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Apple Music is important to many of us, but it shouldn’t come at the expense of our battery life. If your iPhone’s battery isn’t going the distance anymore, you might want to take a long, hard look at Apple Music.
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The problem: Hundreds of users are posting explanations and screenshots showing that Apple Music is using up a large portion of their battery. Reddit user ritty84, for example, shows that Apple Music accounts for 95 percent of their battery usage; another on Apple’s own forums shows the app using 53 percent of their battery, while other screenshots show it running in the background for nearly 20 hours.
The complications: The problem doesn’t appear to be specific to any particular iPhone model or iOS version. Furthermore, many are running the latest iteration of iOS, 13.5.1, meaning updating isn’t even a viable solution. Worse still is the fact that some aren’t even actively using Apple Music.
“I am having the same issue. My phone will be at 100% in the morning and will be at 20% by early afternoon,” said Apple forum user heatherpeterson311. “I even now am putting it in low power mode as soon as it is below 80% to help slow the drain but just realized today the music app, which is not even up and running on my phone, is draining the battery in the background throughout the day.”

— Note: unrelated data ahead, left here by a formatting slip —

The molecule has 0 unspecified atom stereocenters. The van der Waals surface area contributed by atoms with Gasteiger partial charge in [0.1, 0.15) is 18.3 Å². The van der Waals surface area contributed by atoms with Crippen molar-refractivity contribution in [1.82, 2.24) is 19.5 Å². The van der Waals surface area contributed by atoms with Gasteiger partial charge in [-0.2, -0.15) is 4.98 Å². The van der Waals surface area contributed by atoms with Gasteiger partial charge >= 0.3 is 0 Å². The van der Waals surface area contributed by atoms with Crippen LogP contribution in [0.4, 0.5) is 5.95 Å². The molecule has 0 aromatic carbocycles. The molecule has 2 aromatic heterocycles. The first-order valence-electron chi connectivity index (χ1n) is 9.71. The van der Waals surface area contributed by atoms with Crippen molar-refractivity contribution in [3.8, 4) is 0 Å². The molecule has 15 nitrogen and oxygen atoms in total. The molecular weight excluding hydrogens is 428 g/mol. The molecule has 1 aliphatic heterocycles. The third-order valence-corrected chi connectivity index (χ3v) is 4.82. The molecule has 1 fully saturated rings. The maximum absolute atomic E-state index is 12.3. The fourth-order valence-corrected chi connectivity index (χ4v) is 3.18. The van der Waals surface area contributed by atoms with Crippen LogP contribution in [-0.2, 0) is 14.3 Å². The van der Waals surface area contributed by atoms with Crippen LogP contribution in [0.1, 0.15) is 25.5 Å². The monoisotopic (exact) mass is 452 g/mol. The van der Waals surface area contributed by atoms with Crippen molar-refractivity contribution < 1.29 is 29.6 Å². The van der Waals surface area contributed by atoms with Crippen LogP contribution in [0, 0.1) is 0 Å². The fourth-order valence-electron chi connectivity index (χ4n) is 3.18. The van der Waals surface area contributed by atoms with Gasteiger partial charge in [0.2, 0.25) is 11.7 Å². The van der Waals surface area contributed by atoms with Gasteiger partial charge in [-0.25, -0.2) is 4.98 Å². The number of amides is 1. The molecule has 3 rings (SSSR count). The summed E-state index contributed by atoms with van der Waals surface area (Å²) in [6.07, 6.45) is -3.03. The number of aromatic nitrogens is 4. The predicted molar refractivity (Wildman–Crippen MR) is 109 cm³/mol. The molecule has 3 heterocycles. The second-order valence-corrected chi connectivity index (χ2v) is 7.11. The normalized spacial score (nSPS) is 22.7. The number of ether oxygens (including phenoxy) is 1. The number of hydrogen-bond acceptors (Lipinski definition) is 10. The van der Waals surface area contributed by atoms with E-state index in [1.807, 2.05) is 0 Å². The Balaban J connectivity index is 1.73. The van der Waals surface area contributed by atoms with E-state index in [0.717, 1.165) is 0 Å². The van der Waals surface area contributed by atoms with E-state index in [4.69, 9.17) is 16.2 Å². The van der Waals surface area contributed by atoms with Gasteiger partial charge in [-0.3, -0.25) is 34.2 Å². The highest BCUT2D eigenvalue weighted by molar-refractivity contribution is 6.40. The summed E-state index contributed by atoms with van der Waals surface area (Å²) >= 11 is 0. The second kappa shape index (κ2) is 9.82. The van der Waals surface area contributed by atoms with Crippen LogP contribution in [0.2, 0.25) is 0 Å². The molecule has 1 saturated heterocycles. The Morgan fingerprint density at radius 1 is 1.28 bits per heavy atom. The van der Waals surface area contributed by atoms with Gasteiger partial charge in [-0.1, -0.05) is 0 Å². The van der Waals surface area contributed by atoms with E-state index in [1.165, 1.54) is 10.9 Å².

The (temporary) solutions: Various solutions have been put forward, including force-quitting Apple Music, restarting the iPhone, turning off background refresh and/or automatic downloads, and even deleting Apple Music. Your mileage may vary, however, as some have reported trying everything and getting nowhere, and if you subscribe to Apple Music, deleting it is completely off the table.
Bottom line: If you have to charge your iPhone more often, the culprit just might be Apple Music, and you can try the aforementioned fixes until Apple steps in. Our smartphones are integral to our daily lives, and they should be able to last as long as possible (within the constraints of physics, at least).